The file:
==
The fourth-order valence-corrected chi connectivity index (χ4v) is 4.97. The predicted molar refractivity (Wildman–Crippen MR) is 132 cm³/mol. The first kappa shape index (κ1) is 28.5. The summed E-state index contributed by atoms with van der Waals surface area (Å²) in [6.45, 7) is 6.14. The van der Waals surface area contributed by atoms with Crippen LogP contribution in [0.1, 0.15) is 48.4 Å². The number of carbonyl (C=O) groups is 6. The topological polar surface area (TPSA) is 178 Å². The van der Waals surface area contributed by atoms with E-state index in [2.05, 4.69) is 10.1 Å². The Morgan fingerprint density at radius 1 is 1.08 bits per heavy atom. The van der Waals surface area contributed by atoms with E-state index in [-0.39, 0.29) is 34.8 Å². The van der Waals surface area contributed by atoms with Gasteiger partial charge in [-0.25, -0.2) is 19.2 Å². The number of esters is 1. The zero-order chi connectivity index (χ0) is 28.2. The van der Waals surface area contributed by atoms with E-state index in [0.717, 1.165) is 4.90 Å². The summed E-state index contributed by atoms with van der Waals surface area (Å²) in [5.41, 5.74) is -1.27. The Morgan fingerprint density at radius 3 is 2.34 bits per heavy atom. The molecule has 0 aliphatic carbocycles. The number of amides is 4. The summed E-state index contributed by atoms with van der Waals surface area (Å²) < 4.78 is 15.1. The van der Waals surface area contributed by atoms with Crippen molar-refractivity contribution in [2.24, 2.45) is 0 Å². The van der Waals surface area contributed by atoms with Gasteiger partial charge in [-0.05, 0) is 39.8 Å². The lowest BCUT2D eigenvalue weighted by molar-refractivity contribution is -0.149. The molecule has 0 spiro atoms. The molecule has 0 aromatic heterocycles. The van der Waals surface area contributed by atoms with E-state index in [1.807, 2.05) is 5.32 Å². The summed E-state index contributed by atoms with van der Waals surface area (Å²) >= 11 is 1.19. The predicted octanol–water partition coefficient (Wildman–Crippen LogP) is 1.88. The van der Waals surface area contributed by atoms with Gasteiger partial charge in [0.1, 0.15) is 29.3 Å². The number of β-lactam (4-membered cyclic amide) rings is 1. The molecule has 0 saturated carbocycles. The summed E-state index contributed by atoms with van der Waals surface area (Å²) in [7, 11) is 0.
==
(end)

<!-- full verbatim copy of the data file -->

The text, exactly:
The fourth-order valence-corrected chi connectivity index (χ4v) is 4.97. The predicted molar refractivity (Wildman–Crippen MR) is 132 cm³/mol. The first kappa shape index (κ1) is 28.5. The summed E-state index contributed by atoms with van der Waals surface area (Å²) in [6.45, 7) is 6.14. The van der Waals surface area contributed by atoms with Crippen LogP contribution in [0.1, 0.15) is 48.4 Å². The number of carbonyl (C=O) groups is 6. The topological polar surface area (TPSA) is 178 Å². The van der Waals surface area contributed by atoms with E-state index in [2.05, 4.69) is 10.1 Å². The Morgan fingerprint density at radius 1 is 1.08 bits per heavy atom. The van der Waals surface area contributed by atoms with E-state index in [-0.39, 0.29) is 34.8 Å². The van der Waals surface area contributed by atoms with Gasteiger partial charge in [-0.25, -0.2) is 19.2 Å². The number of esters is 1. The zero-order chi connectivity index (χ0) is 28.2. The van der Waals surface area contributed by atoms with E-state index in [0.717, 1.165) is 4.90 Å². The summed E-state index contributed by atoms with van der Waals surface area (Å²) in [5.41, 5.74) is -1.27. The Morgan fingerprint density at radius 3 is 2.34 bits per heavy atom. The molecule has 0 aliphatic carbocycles. The number of amides is 4. The summed E-state index contributed by atoms with van der Waals surface area (Å²) < 4.78 is 15.1. The van der Waals surface area contributed by atoms with Crippen molar-refractivity contribution in [2.24, 2.45) is 0 Å². The van der Waals surface area contributed by atoms with Gasteiger partial charge in [-0.05, 0) is 39.8 Å². The lowest BCUT2D eigenvalue weighted by molar-refractivity contribution is -0.149. The molecule has 0 spiro atoms. The molecule has 0 aromatic heterocycles. The van der Waals surface area contributed by atoms with E-state index in [1.807, 2.05) is 5.32 Å². The summed E-state index contributed by atoms with van der Waals surface area (Å²) >= 11 is 1.19. The predicted octanol–water partition coefficient (Wildman–Crippen LogP) is 1.88. The van der Waals surface area contributed by atoms with Gasteiger partial charge in [0.1, 0.15) is 29.3 Å². The number of β-lactam (4-membered cyclic amide) rings is 1. The molecule has 0 saturated carbocycles. The summed E-state index contributed by atoms with van der Waals surface area (Å²) in [7, 11) is 0.